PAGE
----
CONROE – Community advocates and residents at an apartment complex in Conroe have been expressing their concern for unlivable conditions, which they say they have dealt with for years.
Residents tell KPRC 2 it has been a challenge getting adequate, timely help and resources to make conditions livable. Meanwhile, residents said they are getting sick and their children are suffering too.
Walking into Rosalynn Kizzee’s home at the Tall Timbers Apartments in Conroe, you can smell a strong stench. Kizzee has lived in those apartments for more than five years.
“It’s all over the ceiling, the bathtub,” Kizzee said while pointing to what she said was mold that has been growing all over the apartment.
“They’re not livable conditions,” Kizzee said.
Kizzee walked through her apartment showing the bugs, flies, spiders, filth on the walls, and a gaping hole under her window where she said rodents crawl in and out for the last three years.
“I wouldn’t recommend my worst enemy to stay in nothing like this,” Kizzee said. “When it floods, it comes all down here through the bathroom.”
Ladon Johnson who grew up at the complex said he is fighting to advocate for the residents living at the apartments. Johnson is also the founder of a community organization “Good Brothers and Sisters of Montgomery County.”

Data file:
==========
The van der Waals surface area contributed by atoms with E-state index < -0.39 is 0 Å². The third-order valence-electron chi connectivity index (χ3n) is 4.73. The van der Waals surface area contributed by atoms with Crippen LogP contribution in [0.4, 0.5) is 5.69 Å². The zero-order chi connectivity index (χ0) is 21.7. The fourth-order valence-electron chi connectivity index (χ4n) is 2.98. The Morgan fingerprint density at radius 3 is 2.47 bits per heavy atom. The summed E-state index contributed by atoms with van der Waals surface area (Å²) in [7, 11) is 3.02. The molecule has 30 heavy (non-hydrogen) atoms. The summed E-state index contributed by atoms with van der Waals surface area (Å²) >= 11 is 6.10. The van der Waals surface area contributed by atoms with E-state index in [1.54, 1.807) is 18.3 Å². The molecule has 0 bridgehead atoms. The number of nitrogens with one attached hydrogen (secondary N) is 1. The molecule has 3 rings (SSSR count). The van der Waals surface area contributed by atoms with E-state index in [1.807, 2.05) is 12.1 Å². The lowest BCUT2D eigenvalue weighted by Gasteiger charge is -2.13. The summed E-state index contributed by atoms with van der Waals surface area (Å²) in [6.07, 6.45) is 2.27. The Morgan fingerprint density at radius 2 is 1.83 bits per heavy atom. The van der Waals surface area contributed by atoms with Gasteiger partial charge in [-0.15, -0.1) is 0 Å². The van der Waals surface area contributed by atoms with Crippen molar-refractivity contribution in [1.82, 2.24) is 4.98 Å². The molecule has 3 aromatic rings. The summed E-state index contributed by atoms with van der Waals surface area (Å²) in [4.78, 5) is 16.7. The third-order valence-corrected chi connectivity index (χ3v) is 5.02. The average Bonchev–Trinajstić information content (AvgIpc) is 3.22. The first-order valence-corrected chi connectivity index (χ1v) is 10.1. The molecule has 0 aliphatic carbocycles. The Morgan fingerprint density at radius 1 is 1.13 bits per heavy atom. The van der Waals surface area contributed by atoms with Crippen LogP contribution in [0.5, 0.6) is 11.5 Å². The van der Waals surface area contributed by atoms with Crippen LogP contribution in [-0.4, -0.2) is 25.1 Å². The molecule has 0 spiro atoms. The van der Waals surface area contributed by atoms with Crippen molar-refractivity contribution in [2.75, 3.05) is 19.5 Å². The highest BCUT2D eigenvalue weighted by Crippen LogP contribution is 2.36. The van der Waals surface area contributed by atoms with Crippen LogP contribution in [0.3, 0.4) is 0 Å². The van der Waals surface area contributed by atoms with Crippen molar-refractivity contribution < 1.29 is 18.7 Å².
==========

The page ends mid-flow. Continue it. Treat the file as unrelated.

“I used to sleep on these floors, so this is what this is about, making sure the kids here are taken care of,” Johnson said.
Johnson looked at the conditions of several residents and even worked to get the Conroe mayor to tour the site.
Kizzee said she has waited too long to get any adequate help.
“I did a work order and they told me, ‘I’ll get to it, I’ll get to it’ " Kizzee said.
Kizzee said the hole under her bedroom window is a source for rodents, water and dirt to come in and out. She also said her apartment is infested with bugs.
“They’ve been knowing about this hole for three years now,” Kizzee said. “The lady in the front office told me to put my furniture on canned goods.”
Johnson wants resources and accountability at the living complex where he once grew up. Another resident, Johnette Davis, also invited KPRC 2 into her home.
“Up in the top you see mold,” Davis said. “I’m afraid to even cook in my kitchen.” Davis pointed to the back of her stove, which she said had mold all over the back wall and sides. She opened up her pantry and showed mold collecting at the top. Davis also showed her bathroom and room.
“My shoes and stuff, they’re all messed up,” Davis said.
She said she is not alone.
“There’s a lot of them here who are going to the same thing, but a lot of them scared to step out,” Davis said.
Davis, Kizzee and Johnson said it should not be this hard to get adequate living conditions for residents who have lived with them for years, they said.
“I’m not sure what they’re spending money on, but it’s not being spent here to make sure these kids are safe,” Johnson said.
Kizzee said the residents there want fewer words and more action.
“These conditions are not liveable. At all. They’re not,” she said.
KPRC 2 contacted the living complex and the mayor’s office asking about the conditions of the complex and what will be done for residents. KPRC 2 has yet to hear back.